Green Lanterns doesn't feature any of the four heroes who have classically held the mantle. Geoff Johns previously created new GLs Simon Baz and Jessica Cruz, but neither character was utilized very well in the universe and this book is correcting that. It's a buddy cop book in the worse GL sector: Earth. Hal Jordan & The Green Lantern Corps is the traditional space-bound GL book, with Hal, Kyle Rayner, John Stewart, Guy Gardner, and the alien GLs up against Sinestro and his rival Corps.

Wonder Woman brings fan-favorite writer Greg Rucka back to the character and it looks like he'll be changing some of her New 52 backstory in the process. Aquaman pits the hero and his wife Mera against Black Manta, who wants to ruin potential peace between Atlantis and the surface world. The Flash has Barry Allen tackling a host of new speedsters in his city, including a serial killer. Green Arrow reunites Oliver Queen and the Black Canary for the first time. Static Shock and Spider-Man: The Animated Series writer John Semper takes on Cyborg and moves the hero to Detroit.

Books to Watch: Greg Rucka returning to Wonder Woman is probably the biggest, but the rest of the lineup is creative teams with hit-or-miss work or weaker characters. Dan Abnett is great, so I'd say give Aquaman a shot. Hal Jordan & the Green Lantern Corps will probably be the better-selling GL book, but I'm interested in seeing what happens over in Green Lanterns, as both characters are largely blank slates.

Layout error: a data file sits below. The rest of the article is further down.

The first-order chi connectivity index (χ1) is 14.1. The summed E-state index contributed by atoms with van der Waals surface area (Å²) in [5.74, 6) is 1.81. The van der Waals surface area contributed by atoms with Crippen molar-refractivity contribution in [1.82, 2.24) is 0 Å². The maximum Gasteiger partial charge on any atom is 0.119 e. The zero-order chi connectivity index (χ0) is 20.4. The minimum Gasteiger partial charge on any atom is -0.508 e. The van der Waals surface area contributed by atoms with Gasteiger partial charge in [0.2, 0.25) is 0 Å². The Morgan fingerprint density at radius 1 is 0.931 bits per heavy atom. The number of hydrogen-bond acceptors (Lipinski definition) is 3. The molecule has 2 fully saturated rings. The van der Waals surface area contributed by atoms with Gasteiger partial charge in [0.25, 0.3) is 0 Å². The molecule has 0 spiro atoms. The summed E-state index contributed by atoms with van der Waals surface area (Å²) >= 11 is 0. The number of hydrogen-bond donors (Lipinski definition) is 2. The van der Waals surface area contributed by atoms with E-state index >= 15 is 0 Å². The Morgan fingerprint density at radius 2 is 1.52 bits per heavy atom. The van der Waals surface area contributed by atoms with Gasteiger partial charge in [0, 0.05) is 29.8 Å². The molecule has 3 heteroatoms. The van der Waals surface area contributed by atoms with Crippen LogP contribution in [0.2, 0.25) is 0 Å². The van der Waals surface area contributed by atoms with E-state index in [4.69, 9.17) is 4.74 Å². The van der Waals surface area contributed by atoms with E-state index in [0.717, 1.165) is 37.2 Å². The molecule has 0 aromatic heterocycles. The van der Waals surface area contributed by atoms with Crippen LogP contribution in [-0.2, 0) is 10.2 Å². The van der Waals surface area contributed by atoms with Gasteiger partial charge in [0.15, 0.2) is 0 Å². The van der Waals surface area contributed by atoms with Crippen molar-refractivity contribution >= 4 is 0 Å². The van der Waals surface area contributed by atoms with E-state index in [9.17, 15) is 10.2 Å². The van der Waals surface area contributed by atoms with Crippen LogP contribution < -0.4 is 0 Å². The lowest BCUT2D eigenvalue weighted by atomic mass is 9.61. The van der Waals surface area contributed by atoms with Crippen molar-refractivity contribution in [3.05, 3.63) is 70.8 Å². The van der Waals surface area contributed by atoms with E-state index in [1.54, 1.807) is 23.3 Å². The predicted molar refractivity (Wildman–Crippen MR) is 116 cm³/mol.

Here's where DC's lineup start to get more fuzzy, with less information available. Titans is the earliest available team book in the Rebirth lineup and it's also the one most tied to the New 52. The current Titans Hunt series involves Nightwing, Donna Troy, Arsenal, Tempest, and Lilith is they slowly find out who erased their memories of their time as Teen Titans. This book carries on that story with the same team of heroes and writer Dan Abnett. In contrast, Teen Titans will be the latest version of the kids' team, featuring Robin (Damian Wayne), Beast Boy, Raven, Starfire, and the all-new Kid Flash (New 52 Wally West).

Justice League and Justice League of America seem to be switched now. Current Justice League of America writer Bryan Hitch, who was writing out-of-continuity tales, now moves to Justice League, writing the in-continuity adventures of a cosmic-focused Justice League. Justice League writer Geoff Johns seems to be moving to Justice League of America, a title without an artist, premise, or solid release date at the moment.